Step 68 – Accept the challenge

Until now, my favorite sentence was always: “Hope he’ll change after we get married.” (Yeah,  sure, into a pumpkin) But there is a new contender that I find equally amusing (and I’m starting to lose my patience when I hear it): “You know, it’s so hard.” And it’s spoken not about a specific situation, but about an attempt. An attempt to do what? An attempt to do something different. To put in some effort. I hear it constantly lately. I’ve been talking to a lot of different people and this sentence keeps coming back, like a boomerang. When I talk about the body – to do something about it if it doesn’t make you happy. About meditation – when people “really want to start, but they can’t, because it’s hard.” When I talk about getting up early. When I talk about not watching TV or not having internet. “But Daga, it’s hard.” I’m so sick of it. Quick questions – who told you it would be easy? And secondly – have you ever learned anything from something that was “easy?” I don’t think so. So why do you keep saying that? If it was easy, that would only mean it wasn’t worth it. It would only mean that there is nothing to gain from it. 

The last three years, I’ve learned that everything that was good for me was really difficult and hard. You can’t lose weight if you don’t work out and if you don’t eat well; you just can’t. It’s not even science, it’s just common sense. Is it easy to work out at least 4-5 times a week and to not eat crap? Hell no, especially if you’ve been overweight your whole life. (I haven’t been, but I know people who have and they accepted the challenge). Is it easy to meditate when you’ve taught your brain to multitask and to look at your phone every five minutes for hours and hours a day? No. It’s difficult to sit still for 10 minutes! This is what we’ve gotten ourselves into. Is it easy not to have internet if you’re addicted (and most of us are)? No. You come back home for the first two months and you have no idea what to do (even though there is a pile of books to read). Is it easy to get up earlier when you already set your alarm clock to 5:30 am? No, and you will find so many excuses for yourself that you’ll be surprised by your own creativity. Nothing is easy and everything will be hard. But people just focus on that “hard” part. They forget that the “hard” part will end one day. And that there is a reward for that. And that the reward is worth everything, even the hardest part of that journey.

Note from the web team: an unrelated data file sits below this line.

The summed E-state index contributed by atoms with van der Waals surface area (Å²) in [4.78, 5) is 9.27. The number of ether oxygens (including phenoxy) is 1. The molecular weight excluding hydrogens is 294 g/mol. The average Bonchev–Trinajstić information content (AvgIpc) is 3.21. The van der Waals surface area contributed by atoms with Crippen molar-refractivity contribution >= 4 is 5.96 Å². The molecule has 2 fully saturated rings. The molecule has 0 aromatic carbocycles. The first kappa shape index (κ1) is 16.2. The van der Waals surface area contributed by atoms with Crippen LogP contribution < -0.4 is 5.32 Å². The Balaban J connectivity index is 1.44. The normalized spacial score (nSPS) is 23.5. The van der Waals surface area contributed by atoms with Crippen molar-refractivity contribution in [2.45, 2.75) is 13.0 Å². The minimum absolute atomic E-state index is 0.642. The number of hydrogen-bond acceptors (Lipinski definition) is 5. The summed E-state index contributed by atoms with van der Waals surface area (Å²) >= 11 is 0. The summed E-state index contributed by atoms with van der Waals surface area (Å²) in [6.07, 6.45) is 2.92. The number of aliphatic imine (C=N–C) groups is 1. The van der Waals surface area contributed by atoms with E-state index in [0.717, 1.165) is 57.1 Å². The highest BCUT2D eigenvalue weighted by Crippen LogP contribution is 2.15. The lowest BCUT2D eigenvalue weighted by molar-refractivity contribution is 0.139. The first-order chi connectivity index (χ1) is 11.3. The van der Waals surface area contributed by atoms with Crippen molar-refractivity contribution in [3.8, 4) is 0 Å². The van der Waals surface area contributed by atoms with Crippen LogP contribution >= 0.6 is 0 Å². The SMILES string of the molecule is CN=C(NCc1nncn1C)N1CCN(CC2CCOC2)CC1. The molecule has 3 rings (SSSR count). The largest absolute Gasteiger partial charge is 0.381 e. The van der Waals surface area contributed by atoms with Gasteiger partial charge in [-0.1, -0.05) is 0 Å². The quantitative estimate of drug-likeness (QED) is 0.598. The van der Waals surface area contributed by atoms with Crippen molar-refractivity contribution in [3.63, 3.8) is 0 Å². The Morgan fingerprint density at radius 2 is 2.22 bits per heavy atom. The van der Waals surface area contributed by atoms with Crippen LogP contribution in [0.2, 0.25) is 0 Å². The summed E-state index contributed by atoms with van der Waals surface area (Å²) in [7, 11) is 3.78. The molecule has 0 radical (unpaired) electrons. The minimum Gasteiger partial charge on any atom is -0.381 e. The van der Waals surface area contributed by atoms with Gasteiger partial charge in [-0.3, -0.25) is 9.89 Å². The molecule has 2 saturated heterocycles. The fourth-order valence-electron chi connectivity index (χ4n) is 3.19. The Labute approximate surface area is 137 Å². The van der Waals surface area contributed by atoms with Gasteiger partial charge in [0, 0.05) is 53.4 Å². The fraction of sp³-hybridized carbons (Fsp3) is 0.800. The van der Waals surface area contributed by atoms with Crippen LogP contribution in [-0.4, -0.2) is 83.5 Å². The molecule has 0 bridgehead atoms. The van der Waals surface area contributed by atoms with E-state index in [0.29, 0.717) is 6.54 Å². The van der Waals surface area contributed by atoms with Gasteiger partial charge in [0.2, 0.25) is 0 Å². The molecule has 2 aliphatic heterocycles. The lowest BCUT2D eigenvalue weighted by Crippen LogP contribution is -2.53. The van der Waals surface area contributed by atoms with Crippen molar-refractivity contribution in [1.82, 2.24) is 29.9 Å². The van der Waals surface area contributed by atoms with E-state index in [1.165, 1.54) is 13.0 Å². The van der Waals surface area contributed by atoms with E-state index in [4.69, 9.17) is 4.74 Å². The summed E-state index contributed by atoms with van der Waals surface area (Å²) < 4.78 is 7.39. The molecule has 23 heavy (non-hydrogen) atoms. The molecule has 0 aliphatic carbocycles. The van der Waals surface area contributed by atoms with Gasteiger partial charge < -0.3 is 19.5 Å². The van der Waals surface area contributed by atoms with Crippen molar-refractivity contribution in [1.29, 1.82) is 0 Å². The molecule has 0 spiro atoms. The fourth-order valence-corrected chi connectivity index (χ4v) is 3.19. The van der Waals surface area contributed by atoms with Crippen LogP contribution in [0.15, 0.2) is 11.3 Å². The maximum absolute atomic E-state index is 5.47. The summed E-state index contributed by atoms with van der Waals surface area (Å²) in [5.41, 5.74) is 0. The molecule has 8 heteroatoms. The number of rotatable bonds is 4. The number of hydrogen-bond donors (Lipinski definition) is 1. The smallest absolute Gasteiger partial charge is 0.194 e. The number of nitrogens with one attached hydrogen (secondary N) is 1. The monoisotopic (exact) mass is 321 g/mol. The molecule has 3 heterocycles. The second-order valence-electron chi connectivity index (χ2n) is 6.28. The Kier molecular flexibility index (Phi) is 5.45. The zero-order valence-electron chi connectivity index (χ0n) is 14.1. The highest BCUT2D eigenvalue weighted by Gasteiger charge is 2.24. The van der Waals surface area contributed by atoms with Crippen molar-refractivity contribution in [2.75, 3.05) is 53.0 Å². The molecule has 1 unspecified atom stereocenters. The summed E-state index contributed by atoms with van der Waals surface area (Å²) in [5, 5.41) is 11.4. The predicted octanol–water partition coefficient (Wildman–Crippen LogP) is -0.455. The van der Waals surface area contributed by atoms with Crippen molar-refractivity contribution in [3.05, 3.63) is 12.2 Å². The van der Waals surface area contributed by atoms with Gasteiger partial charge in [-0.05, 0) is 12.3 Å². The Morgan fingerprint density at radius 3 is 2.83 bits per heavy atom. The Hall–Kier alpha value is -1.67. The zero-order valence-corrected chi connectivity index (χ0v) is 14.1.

My rewards are as follows: from workouts, I got my body to a size I’m really satisfied with (XS in the US – god bless America). Shopping is a pleasure now, and it was my nightmare for a decade. From meditating for an hour daily, I’ve calmed down, changed my perspective and learned to breathe differently. Not to mention the fact that it shows me solutions to my problems. From getting rid of internet/TV, I now read more, I write more, and I’m more creative. I’m also calmer – I cut out the noise that comes with it. I also got back to cooking, because now I have a bit more time. With getting up earlier, I leave my house relaxed, not like a crazy person running to catch the train. I don’t rush. Even 15 minutes earlier can change your morning routine. 

All of these changes changed me. In my eyes, I achieved a lot. I gained a lot of knowledge about myself and about what I’m capable of. I also finished working on a big thing that might help a lot of people. Because you just never know what you’re made of until you try. And yes, it will be f*cking hard, but that shouldn’t make it so easy for you to give up. Accept the challenge. Make the attempt. And don’t fool yourself that what you have now is enough for you. Maybe you can change the world. But in order to find out, you have to be willing to accept the hard parts and put in some work. Good luck! I’ll keep my fingers crossed for you!